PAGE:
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Correspondence |

Steroids in Patients With Septic Shock FREE TO VIEW

Charles L. Sprung, MD, FCCP; Djillali Annane, MD, PhD; Mervyn Singer, MD; Brian H. Cuthbertson, MD; Josef Briegel, MD, PhD
Author and Funding Information

Affiliations: Hadassah Hebrew University Medical Center Jerusalem, Israel,  Raymond Poincaré Hospital Assistance Publique–Hôpitaux de Paris Garches, France,  University College London London, UK,  University of Aberdeen Aberdeen, UK,  Ludwig-Maximilians-Universitaet Munich, Germany

Correspondence to: Charles L. Sprung, MD, FCCP, Hadassah Medical Center, Department of Anesthesiology, Hadassah University Hospital, PO Box 12000, Jerusalem 91120, Israel; e-mail: sprung@cc.huji.ac.il


The authors have reported to the ACCP that no significant conflicts of interest exist with any companies/organizations whose products or services may be discussed in this article.

Reproduction of this article is prohibited without written permission from the American College of Chest Physicians (www.chestjournal.org/site/misc/reprints.xhtml).


© 2009 American College of Chest Physicians


Chest. 2009;136(1):323-324. doi:10.1378/chest.09-0329
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To the Editor:

We are concerned that Dr. Marik's recommendations in a recent CHEST article (January 2009)1 on managing critical illness-related corticosteroid insufficiency contain inaccuracies, diverge from recent expert consensus statements, and may potentially compromise patient outcomes.

As authors of the Corticosteroid Therapy of Septic Shock (CORTICUS) study,2 we readily acknowledge its limitations, especially underpowering. However, as the largest study in this field, the results cannot be simply dismissed because of their direction. Despite many patients being ineligible for the study due to concomitant steroid treatment, the research team retained clinical equipoise during patient enrollment.3 Although our cohort was not as severely ill as the population of Annane et al,4 they were more representative of the “typical” septic shock patient and significantly sicker than those Dr. Marik1 has suggested should receive steroids. Indeed, he suggested giving hydrocortisone with norepinephrine doses of > 0.05 to 0.1 μg/kg/min, while in the CORTICUS study2 the mean dose at randomization for norepinephrine was 0.4 μg/kg/min.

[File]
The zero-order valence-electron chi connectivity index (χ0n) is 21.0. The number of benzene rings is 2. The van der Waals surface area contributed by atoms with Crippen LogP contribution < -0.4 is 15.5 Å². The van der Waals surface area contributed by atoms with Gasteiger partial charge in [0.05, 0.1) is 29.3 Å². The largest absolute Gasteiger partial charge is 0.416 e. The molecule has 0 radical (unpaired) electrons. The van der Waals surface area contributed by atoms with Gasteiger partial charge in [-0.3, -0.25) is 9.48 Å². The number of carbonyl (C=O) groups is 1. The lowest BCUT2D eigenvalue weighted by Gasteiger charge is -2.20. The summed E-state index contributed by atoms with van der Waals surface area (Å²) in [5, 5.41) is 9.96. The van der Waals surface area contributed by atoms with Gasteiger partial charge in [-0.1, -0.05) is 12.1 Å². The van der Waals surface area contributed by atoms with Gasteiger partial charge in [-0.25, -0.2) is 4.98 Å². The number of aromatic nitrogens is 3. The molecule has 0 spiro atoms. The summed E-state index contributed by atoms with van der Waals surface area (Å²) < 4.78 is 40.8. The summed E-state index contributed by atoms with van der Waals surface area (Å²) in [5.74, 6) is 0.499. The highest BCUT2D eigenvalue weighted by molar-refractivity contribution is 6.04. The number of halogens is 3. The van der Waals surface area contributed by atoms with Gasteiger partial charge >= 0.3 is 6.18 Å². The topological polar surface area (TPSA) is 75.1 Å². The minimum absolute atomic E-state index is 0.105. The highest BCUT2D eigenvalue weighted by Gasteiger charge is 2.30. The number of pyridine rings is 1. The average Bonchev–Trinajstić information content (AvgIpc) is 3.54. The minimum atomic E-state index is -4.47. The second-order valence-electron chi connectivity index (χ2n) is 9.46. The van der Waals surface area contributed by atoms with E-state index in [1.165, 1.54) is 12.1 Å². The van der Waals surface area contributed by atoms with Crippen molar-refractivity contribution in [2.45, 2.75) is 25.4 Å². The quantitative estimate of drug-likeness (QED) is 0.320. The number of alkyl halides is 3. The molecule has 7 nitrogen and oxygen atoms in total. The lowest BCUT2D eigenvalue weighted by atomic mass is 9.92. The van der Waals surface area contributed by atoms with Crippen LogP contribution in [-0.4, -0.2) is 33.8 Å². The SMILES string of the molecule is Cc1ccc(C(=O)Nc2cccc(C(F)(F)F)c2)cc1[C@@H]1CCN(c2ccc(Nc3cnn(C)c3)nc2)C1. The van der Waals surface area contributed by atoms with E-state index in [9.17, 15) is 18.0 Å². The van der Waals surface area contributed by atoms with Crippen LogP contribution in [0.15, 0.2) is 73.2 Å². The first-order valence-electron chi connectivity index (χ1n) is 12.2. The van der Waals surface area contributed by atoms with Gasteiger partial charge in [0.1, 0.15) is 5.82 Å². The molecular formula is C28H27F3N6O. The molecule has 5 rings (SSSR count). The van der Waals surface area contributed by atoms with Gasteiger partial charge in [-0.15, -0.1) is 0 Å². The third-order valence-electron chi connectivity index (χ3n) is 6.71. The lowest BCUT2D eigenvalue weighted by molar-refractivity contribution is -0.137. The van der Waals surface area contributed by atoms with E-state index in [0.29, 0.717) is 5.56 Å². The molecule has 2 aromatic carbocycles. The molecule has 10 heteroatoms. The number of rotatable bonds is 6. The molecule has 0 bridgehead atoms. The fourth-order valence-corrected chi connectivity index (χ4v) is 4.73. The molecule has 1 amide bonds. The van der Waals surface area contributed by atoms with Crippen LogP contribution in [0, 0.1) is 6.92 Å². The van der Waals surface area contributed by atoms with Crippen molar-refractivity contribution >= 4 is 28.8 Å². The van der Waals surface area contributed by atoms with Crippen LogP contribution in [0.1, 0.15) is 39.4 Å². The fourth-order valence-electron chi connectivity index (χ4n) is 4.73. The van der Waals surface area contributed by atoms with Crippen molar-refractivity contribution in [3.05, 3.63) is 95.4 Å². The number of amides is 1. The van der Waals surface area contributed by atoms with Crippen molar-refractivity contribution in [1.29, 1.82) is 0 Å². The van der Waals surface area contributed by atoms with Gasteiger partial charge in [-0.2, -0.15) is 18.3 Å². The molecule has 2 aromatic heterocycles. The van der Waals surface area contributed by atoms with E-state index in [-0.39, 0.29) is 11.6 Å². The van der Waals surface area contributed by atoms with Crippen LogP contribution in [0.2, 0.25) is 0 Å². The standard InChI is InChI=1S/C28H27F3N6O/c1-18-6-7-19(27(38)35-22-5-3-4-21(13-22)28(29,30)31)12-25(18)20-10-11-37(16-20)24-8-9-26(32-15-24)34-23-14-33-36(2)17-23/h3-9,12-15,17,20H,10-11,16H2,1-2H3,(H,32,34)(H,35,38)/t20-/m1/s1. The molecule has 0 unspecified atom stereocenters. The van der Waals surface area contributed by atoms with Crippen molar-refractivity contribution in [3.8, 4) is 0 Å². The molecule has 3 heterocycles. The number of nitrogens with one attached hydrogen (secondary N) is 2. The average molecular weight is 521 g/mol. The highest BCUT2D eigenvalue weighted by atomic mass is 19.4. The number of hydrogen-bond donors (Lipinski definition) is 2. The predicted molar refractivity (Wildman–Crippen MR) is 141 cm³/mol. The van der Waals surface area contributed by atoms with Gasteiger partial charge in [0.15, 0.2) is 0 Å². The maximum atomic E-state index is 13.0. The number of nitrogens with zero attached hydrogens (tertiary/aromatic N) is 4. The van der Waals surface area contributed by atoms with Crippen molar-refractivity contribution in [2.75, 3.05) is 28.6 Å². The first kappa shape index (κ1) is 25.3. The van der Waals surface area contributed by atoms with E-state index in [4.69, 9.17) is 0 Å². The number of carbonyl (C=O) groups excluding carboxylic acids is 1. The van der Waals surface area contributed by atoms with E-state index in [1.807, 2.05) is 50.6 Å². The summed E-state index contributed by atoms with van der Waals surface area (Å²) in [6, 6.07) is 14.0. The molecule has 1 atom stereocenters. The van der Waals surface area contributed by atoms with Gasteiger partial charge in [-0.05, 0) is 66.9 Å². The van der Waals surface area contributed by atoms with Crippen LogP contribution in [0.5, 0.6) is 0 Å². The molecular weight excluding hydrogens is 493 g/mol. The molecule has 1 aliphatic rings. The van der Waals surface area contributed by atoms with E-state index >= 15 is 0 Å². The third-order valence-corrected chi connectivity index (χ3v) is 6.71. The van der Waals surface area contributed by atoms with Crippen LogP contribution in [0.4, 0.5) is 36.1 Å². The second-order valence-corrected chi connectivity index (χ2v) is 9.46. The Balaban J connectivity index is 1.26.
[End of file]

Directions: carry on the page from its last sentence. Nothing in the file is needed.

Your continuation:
An increased death rate was found in patients receiving etomidate in the CORTICUS study2 but etomidate was not identified as an independent risk factor for death. Notwithstanding more superinfections (including new septic shock) occurring in the hydrocortisone group, repeat shock episodes were similar to the placebo group. Although reducing the dose or ceasing hydrocortisone therapy led to an increase of interleukin-6 levels on day 12, interleukin-6 levels were similar to those of the control group on day 12. Thus, these data alone are insufficient to support the prolonged application of steroids.

We have witnessed many negative outcome studies of immunomodulatory agents in cases of sepsis. An important reason for this lack of success may be the enrollment of heterogeneous populations of patients with syndromes rather than specific diseases.5 While it would be convenient to have a unifying theory regarding the roles of systemic inflammation and immune dysregulation in patients with various sepsis syndromes,1 it is perhaps oversimplistic to believe that one therapy will be effective for all. Marik1 also implies that steroids should be used in patients receiving etomidate, with severe community-acquired pneumonia, during ventilatory weaning, undergoing cardiac surgery, and in critically ill patients with liver disease.